Peet's Coffee & Tea


Ozark’s Coffee Black Velvet blend is a winner

My buddy Sean Hunziker, who owns the Coffee Rush drive thru stand on Highway 14 in Nixa, is quickly moving into fulltime coffee roasting under the name Ozark’s Coffee Co. You can track him on Twitter as OzarksCoffee. Sean has been moving into roasting in the past few years, and he has really jumped into commercial roasting with both feet. He plans to shut down the drive thru Coffee Rush soon (or sell it to someone) so he can focus his efforts. He is a true coffee geek who loves brewing and roasting and everything that goes along with it. He and I can sit and chat about coffee for a long time, and I’m sad he won’t be a captive in that little red hut in Nixa so I can sample his roasts whenever I’m in the mood.

Sean from Ozarks Coffee Co. at the farmers market on the Ozark square

Sean from Ozarks Coffee Co. at the farmers market on the Ozark square

You can currently buy his fresh roasted coffee at the farmers market on the Ozark city square every Thursday evening. I visited the farmers market a couple of weeks ago just to see his setup, and I also needed some coffee to take to a family reunion and had not homeroasted anything of my own.

Sean has a pourover drip coffee setup right there on site with preground coffee ready for sampling. I found his setup ingenious because it spread the aroma of coffee around the farmers market, plus it allows for realtime samples of the coffee before you buy. I tried the Ethiopian blend and the Black Velvet blend. The Black Velvet is a blend of dark roast Indonesian coffee and lighter roast Kenyan beans designed to capture the thickness and body of Sumatra while adding in the high, bright notes the Kenya’s coffee is known for. I bought a pound of the Black Velvet for $8 to share at the family reunion. Although I’m a fan of lighter roasts and Ethiopian coffee and was really tempted on that blend, I figured that something with a darker feel to it would be more of a crowd pleaser for those who drink Starbucks. It can be hard to change people’s tastes too quickly.

Ozarks Coffee Co farmers market pourover drip setup

Ozarks Coffee Co farmers market pourover drip setup

We were camping at the family union, so I packed a 30 ounce JavaPress camping French press, a camping kettle for heating up water, bottled water (which we were taking anyway for general use), and my Zassenhaus hand grinder. Thanks to my friends at The Coffee Ethic, I weigh my beans instead of measuring with tablespoons, so I used my gram scale at home to weigh out the beans, premeasuring the proper dosage for the 30 ounce press and then sealing the beans in Ziplocs for the trip.  I calculated my dosage using a 6-ounce cup with 7 grams of coffee per cup, and thus measured 35 grams of beans for the press.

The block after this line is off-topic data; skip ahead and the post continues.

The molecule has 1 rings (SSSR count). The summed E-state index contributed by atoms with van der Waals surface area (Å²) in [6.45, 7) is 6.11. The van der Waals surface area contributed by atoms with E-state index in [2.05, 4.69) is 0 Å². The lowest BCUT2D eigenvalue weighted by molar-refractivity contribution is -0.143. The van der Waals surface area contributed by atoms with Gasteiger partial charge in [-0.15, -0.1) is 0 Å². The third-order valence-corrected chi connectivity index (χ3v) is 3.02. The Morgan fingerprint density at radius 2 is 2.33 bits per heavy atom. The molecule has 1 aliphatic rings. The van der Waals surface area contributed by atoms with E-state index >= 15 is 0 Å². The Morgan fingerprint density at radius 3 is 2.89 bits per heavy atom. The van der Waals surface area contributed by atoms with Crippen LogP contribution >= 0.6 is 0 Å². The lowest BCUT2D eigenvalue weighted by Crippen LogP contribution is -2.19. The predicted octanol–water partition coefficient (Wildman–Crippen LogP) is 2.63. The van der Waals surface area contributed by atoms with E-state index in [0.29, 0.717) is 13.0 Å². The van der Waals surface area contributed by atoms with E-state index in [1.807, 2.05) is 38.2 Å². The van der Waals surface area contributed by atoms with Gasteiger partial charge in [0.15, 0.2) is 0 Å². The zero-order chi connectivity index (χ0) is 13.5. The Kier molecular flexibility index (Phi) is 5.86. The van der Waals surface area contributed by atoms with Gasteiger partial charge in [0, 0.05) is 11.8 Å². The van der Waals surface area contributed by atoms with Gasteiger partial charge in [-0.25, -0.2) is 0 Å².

Brewing the coffee on site at the family reunion was fun.  I ground my coffee beans by hand (which always catches someone’s attention), heated the water on the gas camping grill, and then brewed and pressed.    The 30 ounce press allowed me to fill up my thermal mug plus share a cup with my brother-in-law.  The Black Velvet is a great blend, too.  It has a rich dark flavor with full mouth feel up front with just the right amount of bright notes to make it a very balanced coffee.   It’s the kind of blend that Starbucks should have used when making their Pike Place Blend.  I made it at the campground, and it was so good, I also used the JavaPress at home as well to make it again.

On Monday, we brewed the Black Velvet in a French press at The Coffee Ethic, and Tom dosed it using a 5-ounce cup instead of the 6-ounce cup like I did all weekend, and it wasn’t as balanced using the 5-ounce cup, leading into my argument that the coffee world needs to settle on a uniform “cup” measurement — my preference is 8 ounces — so we can have a standardized brew measurement that works across the board without having to predefine “cup” every time we brew.

I like the Black Velvet very much, although I tend to be a light roast drinker.  I’m not a big fan of Kenyan coffee because it is so simple — just alot of bright high notes — but it works out perfectly as the coffee to match with the Indonesian to create a balanced blend.  In my opinion, the Black Velvet is a good blend to please a broad mix of coffee drinkers when you’re serving to a crowd.

Visit Sean at the Ozark square farmers market on Thursday evenings to buy his coffees.  When his website goes online, I will post the link here so you can also buy online.